JUST THE FAQs, MA’AM!
1. HOW CAN I GET PUBLISHED?
This is by far the most FAQ of all the FAQ I get. Unfortunately, I don’t have any easy answers. If you write fiction and/or poetry I have no idea how to get it published, since I don’t write in those genres (but see below). If you write fact-based stuff such as histories, biographies, true crime—genres sometimes referred to as “creative non-fiction”—there should be a number of small-to-middling-sized publishers in your state who will take a look at your manuscript. (Check their websites first to see if they accept unsolicited submissions. Smaller publishers often do; major publishers almost never do.) Remember: publishers are out to make money and stay financially solvent, just like any other business. They are looking for things that are entertaining and well-written, and which appeal to as broad a market as possible. It would be great if publishers accepted every collection of avant-garde poetry or work of experimental fiction which came their way, but if they did the market would be flooded and every publisher would go broke overnight. Try to see things from their point of view. If your writing deals with facts, publishers expect that you have done your homework and can back up everything you say in your book. Include good footnotes, parenthetical citations, or a bibliography. Readers and other researchers who want to follow in your footsteps should never be in doubt about your sources.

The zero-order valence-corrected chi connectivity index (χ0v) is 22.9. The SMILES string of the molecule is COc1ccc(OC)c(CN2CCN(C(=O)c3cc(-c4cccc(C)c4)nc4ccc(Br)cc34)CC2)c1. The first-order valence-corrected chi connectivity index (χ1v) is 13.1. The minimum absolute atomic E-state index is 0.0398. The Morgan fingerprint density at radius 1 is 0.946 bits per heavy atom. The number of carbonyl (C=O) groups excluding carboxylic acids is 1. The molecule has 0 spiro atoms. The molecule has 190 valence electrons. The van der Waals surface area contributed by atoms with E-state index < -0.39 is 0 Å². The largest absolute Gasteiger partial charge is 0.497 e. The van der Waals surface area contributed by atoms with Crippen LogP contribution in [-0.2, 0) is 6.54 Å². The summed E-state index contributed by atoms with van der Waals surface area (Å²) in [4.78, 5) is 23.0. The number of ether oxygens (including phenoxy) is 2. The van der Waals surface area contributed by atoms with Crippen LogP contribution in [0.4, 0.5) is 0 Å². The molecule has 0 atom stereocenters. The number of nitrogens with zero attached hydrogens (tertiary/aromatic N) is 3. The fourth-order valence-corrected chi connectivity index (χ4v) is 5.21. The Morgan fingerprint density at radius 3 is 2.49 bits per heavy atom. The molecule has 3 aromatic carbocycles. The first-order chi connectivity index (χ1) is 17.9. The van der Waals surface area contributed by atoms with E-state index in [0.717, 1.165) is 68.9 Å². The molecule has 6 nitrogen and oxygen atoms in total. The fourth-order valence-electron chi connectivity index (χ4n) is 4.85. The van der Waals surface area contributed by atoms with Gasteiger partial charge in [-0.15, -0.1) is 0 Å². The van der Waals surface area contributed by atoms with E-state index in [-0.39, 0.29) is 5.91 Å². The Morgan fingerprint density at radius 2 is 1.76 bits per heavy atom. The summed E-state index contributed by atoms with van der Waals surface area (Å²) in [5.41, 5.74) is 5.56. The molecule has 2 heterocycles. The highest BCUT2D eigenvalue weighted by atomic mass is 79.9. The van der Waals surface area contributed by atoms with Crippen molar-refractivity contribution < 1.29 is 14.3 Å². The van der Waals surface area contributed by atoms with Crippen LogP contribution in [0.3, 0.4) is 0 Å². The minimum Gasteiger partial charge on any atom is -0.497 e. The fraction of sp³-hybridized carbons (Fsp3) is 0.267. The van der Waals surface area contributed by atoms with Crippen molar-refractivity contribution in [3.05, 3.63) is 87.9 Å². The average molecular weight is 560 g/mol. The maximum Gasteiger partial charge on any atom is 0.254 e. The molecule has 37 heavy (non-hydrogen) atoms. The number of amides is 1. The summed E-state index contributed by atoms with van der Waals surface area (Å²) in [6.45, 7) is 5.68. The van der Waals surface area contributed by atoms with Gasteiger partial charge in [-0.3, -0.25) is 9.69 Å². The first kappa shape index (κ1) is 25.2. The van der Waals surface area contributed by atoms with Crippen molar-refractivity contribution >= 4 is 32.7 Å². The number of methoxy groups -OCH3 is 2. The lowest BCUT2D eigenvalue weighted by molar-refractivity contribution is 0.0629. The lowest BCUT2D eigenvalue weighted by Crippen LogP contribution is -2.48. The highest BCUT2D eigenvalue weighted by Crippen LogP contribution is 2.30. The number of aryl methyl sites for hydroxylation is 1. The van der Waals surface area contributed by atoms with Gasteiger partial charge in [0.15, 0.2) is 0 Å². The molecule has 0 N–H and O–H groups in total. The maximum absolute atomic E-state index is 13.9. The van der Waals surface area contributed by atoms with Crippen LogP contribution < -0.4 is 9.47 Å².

Brace yourself for rejections and disappointments. Try not to take them personally. If you request it, some publishers will provide you with a list of other publishers who might find your book a better fit for their needs. If you keep plugging away, eventually you will either get lucky and have a manuscript accepted, or you will realize that you should try something else at which you will have more success. In either case, keep on writing. Even if no one else ever reads what you say, writing can be very therapeutic. And the more you do it, the better you’ll get at it, as with every other activity.